In 1992, an archaeological dig in a cave at Beit Shemesh (about 35 miles west of Jerusalem) uncovered evidence of hashish in the stomach of the 1,623-year-old remains of a 14-year-old girl who was nine months pregnant – leading researchers to conclude it had likely been used as an anesthetic during childbirth as early as the 4th century CE.
In the 12th century, Maimonides – the most influential Jewish scholar/physician of the Middle Ages – recommended using Cannabis oil for colds, headaches, respiratory problems and clogged ears. In the 13th century, a Kabbalistic grimoire called the “Sefer Raziel” suggested Cannabis as a preventative for keeping demons away. And in the 16th century, the chief rabbi of Cairo, Rabbi ben Solomon ibn Abi Zimra, stated that the “leaves of Cannabis make one happy.”
And then there’s Rabbi Israel ben Eliezer (aka Baal Shem Tov), who founded Hasidism in the 18th century. A mystic and kabbalist whose teachings emphasized the importance of joy and direct connection with God, Eliezer was reported to “pray ecstatically,” make medicines from wild grasses and barks, and smoke from a water pipe which he claimed produced aliyat neshama (ascension of the soul).
Though it’s always been claimed it was tobacco he was smoking, it’s certainly possible there was some hashish sprinkled in. After all, Jews were among the biggest tobacco and hash merchants in the Middle East at the time. When Morocco became one of the largest producers of hashish in the 17th century, it was the Jews who brokered most of the export deals between the farmers in the Rif Mountains and the Arabic-speaking city dwellers.
“The Jews, in general, did not grow Cannabis … but they received a monopoly from the king for the sale of tobacco in Morocco, and that included sales of the Cannabis plant and the hashish produced from it,” explained Moroccan Jewry expert Dr. Doron Danino in a 2019 interview with the Times of Israel. “Jews used to speak several languages, and they had a business sense, which made it a mutually beneficial partnership.”
FROM RABBIS TO RADICALS
During the rise of America’s counterculture, Jews were consistently at the forefront of Cannabis activism. Jazz musician Mezz Mezzrow, aka the Muggles King, was Louis Armstrong’s reefer dealer and one of the plant’s earliest public advocates. It was allegedly Mezzrow who first turned on Beatnik icon Allen Ginsburg, who later co-founded America’s first marijuana legalization advocacy group LeMar in 1964 and led the first pro-marijuana march in New York’s Lower East Side. Ginsberg, in turn, helped mentor the Yippies in the late ’60s, most of whose prominent members (Abbie Hoffman, Jerry Rubin, A.J. Weberman and Aron “Pie Man” Kay) were also Jews. Even President Richard Nixon acknowledged the connection between Jews and Cannabis in his infamous 1971 racist Oval Office recording: “You know, it’s a funny thing, every one of the bastards that are out for legalizing marijuana are Jewish.”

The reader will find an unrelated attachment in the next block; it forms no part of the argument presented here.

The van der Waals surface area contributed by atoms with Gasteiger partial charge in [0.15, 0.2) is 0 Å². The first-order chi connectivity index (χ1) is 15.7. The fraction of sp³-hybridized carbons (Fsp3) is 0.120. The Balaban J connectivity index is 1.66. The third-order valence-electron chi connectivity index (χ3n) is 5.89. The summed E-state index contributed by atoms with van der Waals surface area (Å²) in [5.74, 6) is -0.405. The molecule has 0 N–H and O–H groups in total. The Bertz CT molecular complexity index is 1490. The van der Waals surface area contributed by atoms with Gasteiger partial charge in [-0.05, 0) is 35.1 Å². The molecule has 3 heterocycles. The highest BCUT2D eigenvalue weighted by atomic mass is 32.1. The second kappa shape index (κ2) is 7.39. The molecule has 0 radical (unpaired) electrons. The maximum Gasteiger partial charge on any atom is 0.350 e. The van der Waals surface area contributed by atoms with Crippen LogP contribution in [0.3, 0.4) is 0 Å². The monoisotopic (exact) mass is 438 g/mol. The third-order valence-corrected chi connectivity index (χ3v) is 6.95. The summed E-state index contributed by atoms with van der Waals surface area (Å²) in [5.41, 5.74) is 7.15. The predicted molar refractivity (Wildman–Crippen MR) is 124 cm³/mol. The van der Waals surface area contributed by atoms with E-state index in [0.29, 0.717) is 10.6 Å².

In addition to activism, Jews have also led the way in Cannabis science via Israeli scientist Dr. Raphael Mechoulam – considered the “father of Cannabis research” for discovering THC, CBD and the endocannabinoid system in the 1960s – as well as the “godfather of medical marijuana,” Harvard professor/psychiatrist Dr. Lester Grinspoon.
Other prominent Jewish marijuana advocates have included “Emperor Wears No Clothes” author Jack Herer, grow guru Ed Rosenthal, and Drug Policy Alliance founder Ethan Nadelmann, among many others.
So, where does Jewish religious leadership stand on Cannabis in the modern age? Though it was declared forbidden under Jewish law by rabbi Moshe Feinstein in 1973, that stance has since softened significantly. In 2013, rabbi Efraim Zalmanovich stated that Cannabis was permitted for medical use and three years later, Rabbi Chaim Kanievsky ruled that it could be consumed during Passover. Since then, several brands have been certified as Kosher by the Orthodox Union, including Vireo, Mitzvah Herbal, and Mazel Tov Farms (who co-sponsored the YIVO exhibit).
“There is no question that the plant has a holy source, God himself,” says Glassman. “Marijuana usage … is an aspect of Jewish law and tradition that had long been buried, and one that deserves resurfacing and exploration.”
For more Cannabis history content, visit worldofcannabis.museum/Cannthropology.